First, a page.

The Watsons (1871):

As for me, I shall be no worse off without you, than I have been used to be; but poor Margaret’s disagreeable ways are new to you, and the would vex you more than you think for, if you stay at home —
    Emma was of course un-influenced, except to a greater esteem for Elizabeth, by such representations — and the visitors departed without her.

Love and Friendship (1922)

Philippa has long paid the Debt of Nature, her Husband however still continues to drive the Stage-Coach from Edinburgh to Sterling: — Adieu my Dearest Marianne, Laura

Sanditon (1925)

And as Lady Denham was not there, Charlotte had leisure to look about her and to be told by Mrs. Parker that the whole-length portrait of a stately gentleman which, placed over the mantelpiece, caught the eye immediately, was the picture of Sir Henry Denham; and that one among many miniatures in another part of the room, little conspicuous, represented Mr. Hollis, poor Mr. Hollis! It was impossible not to feel him hardly used: to be obliged to stand back in his own house and see the best place by the fire constantly occupied by Sir Harry Denham.

Catherine, or The Bower (1951)

A company of strolling players in their way from some Neighboring Races having opened a temporary Theater there, Mrs Percival was prevailed on by her Niece to indulge her by attending the performance once during their stay — Mrs Percival insisting on paying Miss Dudley the compliment of inviting her to join the party when a new difficulty arose.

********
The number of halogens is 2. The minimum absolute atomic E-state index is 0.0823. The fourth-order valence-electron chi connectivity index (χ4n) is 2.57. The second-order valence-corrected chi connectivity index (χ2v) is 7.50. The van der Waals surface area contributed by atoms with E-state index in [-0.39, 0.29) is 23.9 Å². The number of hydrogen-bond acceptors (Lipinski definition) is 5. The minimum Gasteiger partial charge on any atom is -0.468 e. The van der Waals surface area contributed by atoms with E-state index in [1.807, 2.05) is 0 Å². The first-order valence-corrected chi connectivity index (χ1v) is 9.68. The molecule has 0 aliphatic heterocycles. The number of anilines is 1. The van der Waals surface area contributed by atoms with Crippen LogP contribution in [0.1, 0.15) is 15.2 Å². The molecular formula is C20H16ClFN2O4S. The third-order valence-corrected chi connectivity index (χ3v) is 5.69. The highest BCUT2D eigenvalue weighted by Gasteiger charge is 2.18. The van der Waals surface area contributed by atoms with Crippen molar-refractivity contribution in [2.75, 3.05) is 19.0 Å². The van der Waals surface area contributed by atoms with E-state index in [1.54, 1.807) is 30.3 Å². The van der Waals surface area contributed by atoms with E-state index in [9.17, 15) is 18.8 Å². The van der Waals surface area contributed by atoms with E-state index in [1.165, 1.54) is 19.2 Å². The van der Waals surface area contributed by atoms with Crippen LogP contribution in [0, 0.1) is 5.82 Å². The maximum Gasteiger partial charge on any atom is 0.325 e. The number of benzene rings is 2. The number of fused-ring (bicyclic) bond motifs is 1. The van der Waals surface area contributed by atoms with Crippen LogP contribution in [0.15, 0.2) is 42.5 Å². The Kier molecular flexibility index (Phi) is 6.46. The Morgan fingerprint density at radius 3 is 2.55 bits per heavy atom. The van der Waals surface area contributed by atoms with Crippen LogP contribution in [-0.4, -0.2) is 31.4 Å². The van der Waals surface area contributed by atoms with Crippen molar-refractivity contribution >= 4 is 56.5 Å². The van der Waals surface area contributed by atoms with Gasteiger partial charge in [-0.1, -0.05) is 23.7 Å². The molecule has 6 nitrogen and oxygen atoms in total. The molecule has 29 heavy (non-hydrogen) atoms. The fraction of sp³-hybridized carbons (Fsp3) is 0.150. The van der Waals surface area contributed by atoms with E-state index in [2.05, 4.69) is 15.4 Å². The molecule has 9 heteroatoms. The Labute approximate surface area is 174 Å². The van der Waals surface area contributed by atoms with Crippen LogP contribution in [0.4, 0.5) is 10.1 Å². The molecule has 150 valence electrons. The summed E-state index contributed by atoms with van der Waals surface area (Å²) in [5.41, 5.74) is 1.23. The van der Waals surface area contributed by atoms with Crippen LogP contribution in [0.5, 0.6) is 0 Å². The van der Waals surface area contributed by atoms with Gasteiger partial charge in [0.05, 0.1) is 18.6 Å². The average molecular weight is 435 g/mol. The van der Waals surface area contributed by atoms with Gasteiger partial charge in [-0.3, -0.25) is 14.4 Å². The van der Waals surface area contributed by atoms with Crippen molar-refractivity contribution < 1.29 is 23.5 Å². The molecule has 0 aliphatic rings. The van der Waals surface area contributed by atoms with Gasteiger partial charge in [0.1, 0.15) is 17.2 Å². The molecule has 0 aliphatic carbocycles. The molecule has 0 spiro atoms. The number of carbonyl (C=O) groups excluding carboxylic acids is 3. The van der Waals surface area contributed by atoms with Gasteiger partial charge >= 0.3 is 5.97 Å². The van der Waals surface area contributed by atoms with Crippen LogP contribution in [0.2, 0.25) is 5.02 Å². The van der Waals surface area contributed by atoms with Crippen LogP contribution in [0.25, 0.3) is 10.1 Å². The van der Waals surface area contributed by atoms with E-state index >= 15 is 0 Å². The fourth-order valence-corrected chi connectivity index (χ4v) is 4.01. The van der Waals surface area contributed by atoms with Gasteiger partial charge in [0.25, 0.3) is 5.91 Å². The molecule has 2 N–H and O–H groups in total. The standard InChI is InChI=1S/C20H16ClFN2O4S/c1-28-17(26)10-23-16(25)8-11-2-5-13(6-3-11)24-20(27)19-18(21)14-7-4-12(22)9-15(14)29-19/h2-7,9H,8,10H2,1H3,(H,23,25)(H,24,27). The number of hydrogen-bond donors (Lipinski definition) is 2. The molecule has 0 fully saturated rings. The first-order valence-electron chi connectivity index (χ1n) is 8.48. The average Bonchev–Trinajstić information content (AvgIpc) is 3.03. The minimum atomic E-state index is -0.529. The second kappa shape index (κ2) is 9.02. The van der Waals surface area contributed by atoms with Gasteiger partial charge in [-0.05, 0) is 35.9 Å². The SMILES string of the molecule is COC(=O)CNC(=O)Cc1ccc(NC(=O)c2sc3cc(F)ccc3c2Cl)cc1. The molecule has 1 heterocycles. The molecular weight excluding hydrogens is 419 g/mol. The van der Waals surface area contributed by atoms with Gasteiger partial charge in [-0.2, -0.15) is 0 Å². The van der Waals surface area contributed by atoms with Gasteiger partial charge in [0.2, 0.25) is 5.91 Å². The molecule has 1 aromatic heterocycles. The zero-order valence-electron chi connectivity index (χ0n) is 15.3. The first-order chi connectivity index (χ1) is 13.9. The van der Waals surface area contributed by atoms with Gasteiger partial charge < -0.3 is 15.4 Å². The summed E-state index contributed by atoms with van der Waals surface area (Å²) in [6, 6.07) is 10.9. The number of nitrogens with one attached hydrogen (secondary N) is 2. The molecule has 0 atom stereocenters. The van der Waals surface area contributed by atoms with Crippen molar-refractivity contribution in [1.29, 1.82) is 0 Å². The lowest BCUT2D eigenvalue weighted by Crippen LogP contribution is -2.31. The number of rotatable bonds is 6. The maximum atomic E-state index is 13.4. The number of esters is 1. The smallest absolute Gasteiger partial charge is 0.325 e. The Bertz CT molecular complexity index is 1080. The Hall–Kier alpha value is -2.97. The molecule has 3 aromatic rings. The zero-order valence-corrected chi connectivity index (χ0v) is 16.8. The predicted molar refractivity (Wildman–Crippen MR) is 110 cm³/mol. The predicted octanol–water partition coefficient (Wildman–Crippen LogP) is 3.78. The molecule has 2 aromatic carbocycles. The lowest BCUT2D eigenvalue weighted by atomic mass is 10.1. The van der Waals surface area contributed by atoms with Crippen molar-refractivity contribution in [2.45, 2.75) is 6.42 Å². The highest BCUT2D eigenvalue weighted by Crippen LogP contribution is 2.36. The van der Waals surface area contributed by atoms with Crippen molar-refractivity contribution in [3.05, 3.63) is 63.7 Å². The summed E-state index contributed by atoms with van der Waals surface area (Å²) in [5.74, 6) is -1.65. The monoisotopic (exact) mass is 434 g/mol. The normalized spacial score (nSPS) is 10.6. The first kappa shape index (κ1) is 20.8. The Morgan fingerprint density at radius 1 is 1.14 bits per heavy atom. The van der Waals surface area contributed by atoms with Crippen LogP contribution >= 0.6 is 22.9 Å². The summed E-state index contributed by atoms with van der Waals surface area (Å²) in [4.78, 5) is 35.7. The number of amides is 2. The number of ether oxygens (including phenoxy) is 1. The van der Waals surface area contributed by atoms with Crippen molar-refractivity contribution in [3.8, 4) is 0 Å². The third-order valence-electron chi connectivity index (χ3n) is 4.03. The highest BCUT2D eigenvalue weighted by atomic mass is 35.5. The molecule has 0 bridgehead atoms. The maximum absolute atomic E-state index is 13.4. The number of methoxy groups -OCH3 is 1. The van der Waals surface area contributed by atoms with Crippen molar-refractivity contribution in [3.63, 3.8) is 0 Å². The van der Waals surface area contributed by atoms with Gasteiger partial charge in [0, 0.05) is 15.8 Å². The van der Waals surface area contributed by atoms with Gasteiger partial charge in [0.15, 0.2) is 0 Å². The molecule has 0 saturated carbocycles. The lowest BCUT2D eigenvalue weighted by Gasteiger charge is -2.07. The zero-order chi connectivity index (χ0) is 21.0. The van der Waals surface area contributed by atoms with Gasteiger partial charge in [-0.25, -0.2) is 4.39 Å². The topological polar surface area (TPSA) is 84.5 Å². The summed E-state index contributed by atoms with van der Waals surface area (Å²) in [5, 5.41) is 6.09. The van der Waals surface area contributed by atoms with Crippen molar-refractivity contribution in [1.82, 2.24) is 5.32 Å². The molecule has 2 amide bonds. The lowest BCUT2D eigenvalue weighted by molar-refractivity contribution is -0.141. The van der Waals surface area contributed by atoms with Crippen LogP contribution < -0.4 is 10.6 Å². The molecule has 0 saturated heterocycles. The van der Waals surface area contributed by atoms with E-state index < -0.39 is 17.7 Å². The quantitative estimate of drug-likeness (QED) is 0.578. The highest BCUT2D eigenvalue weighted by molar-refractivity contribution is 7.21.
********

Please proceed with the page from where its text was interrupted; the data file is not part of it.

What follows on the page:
If we pay attention just to these last lines, we do not see the ironist and satirist primarily. Yes there is a barb in the Sense and Sensibility line; and the ending of Emma brings us yet another exposure of the complacent shallowness of Mrs Elton’s moral stupidity (she does though have the last word); however muted, some hard ironies in Lady Susan, plangent ones in Sanditon. In a novelist supposed to pass over death, two have direct allusions to death (fear of widowhood for Anne Elliot, a more pragmatic re-enacting of life now without the partner). If we cheat just a little and go back one sentence we begin to darker emotional ironies: Elizabeth Watson will stay in a seethingly bitter home so Emma can visit a brother not keen to have her. Go back two or three paragraphs, and we learn for Sense and Sensibility the moral of our story has been: